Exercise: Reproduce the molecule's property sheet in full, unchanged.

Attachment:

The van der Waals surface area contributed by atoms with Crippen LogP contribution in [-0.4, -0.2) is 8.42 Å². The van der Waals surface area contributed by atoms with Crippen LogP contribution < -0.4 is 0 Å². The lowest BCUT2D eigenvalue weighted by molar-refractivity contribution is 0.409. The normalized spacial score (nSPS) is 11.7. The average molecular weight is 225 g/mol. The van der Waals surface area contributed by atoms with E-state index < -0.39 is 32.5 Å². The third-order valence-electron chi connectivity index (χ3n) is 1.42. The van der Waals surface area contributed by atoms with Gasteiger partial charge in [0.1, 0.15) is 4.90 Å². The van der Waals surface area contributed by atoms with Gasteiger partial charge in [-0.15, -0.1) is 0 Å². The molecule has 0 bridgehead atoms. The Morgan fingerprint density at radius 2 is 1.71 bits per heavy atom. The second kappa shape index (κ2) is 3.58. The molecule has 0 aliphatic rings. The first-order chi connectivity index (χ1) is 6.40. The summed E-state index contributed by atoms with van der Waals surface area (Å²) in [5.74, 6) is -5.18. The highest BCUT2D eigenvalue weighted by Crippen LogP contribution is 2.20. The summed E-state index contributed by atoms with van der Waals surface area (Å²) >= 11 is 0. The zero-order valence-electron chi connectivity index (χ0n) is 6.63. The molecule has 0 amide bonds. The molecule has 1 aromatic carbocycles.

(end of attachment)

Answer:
The van der Waals surface area contributed by atoms with Crippen LogP contribution in [-0.4, -0.2) is 8.42 Å². The van der Waals surface area contributed by atoms with Crippen LogP contribution < -0.4 is 0 Å². The lowest BCUT2D eigenvalue weighted by molar-refractivity contribution is 0.409. The normalized spacial score (nSPS) is 11.7. The average molecular weight is 225 g/mol. The van der Waals surface area contributed by atoms with E-state index < -0.39 is 32.5 Å². The third-order valence-electron chi connectivity index (χ3n) is 1.42. The van der Waals surface area contributed by atoms with Gasteiger partial charge in [0.1, 0.15) is 4.90 Å². The van der Waals surface area contributed by atoms with Gasteiger partial charge in [-0.15, -0.1) is 0 Å². The molecule has 0 bridgehead atoms. The Morgan fingerprint density at radius 2 is 1.71 bits per heavy atom. The second kappa shape index (κ2) is 3.58. The molecule has 0 aliphatic rings. The first-order chi connectivity index (χ1) is 6.40. The summed E-state index contributed by atoms with van der Waals surface area (Å²) in [5.74, 6) is -5.18. The highest BCUT2D eigenvalue weighted by Crippen LogP contribution is 2.20. The summed E-state index contributed by atoms with van der Waals surface area (Å²) >= 11 is 0. The zero-order valence-electron chi connectivity index (χ0n) is 6.63. The molecule has 0 amide bonds. The molecule has 1 aromatic carbocycles.